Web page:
State Department Photo
Nicholas Kralev, The Washington Times’ diplomatic correspondent has traveled around the world with three secretaries of state — Condoleezza Rice, Colin Powell and Madeleine Albright – and now Hillary Clinton. He is a former writer for the weekend edition of the Financial Times and has a master’s degree from Harvard’s John F. Kennedy School of Government. He has previously written an 8-part series about the Foreign Service entitled “America’s Other Army.”
He has a couple of new write-ups on Hillary over the last couple of days. On Sunday (February 22), he did “Candid Clinton off script overseas: Breach of ‘diplo-speak’ startles envoys, activists.” During her first Asian trip as SoS, Hillary spoke about the leadership succession in North Korea: “I don’t think that it’s a forbidden subject to talk about succession in the Hermit Kingdom,” she said. “In fact, it seems to me it’s got to be factored into any policy review that one is undertaking.” By the end of the week just before Beijing, she said that she would not let thorny issues such as human rights and Tibet prevent the United States and China from making progress on climate change, security and economic matters. Kralev reports that “awaiting her in Washington are puzzled analysts, angry human rights activists and career diplomats not quite sure what to make of some of her comments.”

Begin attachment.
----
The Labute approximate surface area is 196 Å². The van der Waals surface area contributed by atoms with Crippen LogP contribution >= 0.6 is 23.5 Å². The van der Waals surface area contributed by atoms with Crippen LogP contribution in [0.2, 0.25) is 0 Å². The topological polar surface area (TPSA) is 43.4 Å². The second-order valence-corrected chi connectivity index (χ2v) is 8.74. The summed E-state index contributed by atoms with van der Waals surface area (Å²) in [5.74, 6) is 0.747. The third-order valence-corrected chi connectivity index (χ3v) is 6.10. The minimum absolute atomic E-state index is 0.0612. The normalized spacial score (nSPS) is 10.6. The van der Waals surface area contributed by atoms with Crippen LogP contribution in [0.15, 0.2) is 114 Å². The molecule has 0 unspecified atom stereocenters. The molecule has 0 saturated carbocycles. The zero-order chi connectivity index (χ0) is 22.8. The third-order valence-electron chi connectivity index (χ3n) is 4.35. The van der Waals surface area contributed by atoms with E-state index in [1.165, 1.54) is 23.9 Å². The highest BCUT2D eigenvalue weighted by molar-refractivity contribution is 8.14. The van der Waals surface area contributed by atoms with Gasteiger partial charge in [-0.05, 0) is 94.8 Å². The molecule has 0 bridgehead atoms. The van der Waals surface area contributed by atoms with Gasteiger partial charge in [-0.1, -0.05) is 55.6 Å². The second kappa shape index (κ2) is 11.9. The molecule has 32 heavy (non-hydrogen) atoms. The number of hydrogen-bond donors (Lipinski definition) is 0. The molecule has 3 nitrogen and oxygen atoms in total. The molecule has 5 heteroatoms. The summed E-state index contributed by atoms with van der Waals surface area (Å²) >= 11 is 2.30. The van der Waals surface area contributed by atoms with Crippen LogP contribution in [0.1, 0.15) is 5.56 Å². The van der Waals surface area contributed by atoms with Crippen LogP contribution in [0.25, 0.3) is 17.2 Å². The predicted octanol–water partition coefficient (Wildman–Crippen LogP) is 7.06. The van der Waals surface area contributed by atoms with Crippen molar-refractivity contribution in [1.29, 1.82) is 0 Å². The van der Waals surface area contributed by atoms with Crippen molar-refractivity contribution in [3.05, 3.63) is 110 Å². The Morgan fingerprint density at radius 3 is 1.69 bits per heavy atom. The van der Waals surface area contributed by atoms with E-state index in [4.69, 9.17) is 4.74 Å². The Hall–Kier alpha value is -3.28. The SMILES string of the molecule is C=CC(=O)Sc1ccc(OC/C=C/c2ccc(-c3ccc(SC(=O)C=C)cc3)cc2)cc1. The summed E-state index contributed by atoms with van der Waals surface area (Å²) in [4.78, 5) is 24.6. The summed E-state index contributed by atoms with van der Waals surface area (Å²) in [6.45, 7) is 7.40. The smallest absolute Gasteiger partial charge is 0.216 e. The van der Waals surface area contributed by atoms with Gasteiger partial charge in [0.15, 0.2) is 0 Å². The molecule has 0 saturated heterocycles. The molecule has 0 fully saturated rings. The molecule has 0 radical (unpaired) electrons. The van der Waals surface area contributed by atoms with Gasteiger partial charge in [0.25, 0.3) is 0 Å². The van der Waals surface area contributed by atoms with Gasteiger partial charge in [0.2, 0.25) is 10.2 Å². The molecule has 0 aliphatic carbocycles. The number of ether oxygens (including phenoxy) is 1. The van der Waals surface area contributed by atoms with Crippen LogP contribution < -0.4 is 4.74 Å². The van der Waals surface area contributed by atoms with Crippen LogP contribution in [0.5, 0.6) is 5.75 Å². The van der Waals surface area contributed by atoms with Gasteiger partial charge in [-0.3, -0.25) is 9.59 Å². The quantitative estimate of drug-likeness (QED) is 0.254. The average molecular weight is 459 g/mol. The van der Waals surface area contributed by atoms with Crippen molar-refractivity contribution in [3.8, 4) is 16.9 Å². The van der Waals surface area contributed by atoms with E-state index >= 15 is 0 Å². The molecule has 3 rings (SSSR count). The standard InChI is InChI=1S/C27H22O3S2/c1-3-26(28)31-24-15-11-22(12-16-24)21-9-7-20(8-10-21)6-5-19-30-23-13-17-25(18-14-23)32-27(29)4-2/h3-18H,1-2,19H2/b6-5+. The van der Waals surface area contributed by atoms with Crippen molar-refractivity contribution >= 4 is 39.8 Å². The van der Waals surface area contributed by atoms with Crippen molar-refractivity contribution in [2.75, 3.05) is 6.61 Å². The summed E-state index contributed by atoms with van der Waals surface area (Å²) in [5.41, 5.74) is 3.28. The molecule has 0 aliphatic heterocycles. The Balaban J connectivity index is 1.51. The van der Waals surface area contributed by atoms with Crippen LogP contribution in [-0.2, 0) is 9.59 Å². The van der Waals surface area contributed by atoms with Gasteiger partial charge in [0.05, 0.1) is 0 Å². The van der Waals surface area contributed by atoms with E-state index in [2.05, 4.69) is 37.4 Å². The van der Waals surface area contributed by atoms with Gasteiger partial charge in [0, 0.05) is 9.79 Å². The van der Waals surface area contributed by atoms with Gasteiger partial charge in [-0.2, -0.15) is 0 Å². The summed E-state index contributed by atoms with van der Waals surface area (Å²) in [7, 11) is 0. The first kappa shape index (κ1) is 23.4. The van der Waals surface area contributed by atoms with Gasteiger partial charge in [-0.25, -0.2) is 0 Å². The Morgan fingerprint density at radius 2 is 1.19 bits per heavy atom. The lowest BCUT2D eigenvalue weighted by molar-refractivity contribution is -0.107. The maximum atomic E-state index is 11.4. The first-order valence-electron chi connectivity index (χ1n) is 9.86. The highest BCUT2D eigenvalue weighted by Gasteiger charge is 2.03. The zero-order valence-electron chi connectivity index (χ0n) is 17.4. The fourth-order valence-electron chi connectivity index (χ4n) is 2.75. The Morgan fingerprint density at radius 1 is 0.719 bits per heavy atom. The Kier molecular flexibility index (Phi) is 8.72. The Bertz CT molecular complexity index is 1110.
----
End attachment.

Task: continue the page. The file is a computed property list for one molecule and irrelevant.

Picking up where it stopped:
Today, Kralev’s On the Fly, his new weekly column is titled, “In air with Clinton on first trip abroad.” Looks like a beginning of a series on traveling with the secretary. Details include preparations for the trip, that is, visas, etc., the staff and press gathering at State for the ride to Andrews Air Force Base, to getting a ride in the Secretary’s reconfigured plane (the Air Force version of Boeing 757 for civilian use), the in-flight movie (“Juno”) and the dining fare (chicken breast and chocolate cake) — on the first leg of their trip to Tokyo.
Kralev writes that Hillary “kept a very busy schedule, and that kept us and the staff up most of the nights.” Um, I guess that’s a signal for sleepy heads to stay home. He promises more about the rest of the trip in next week’s column. If you’ve ever wonder what it’s like traveling with the secretary of state around the world, this series might be worth following. Nicholas Kralev’s TWT page is here.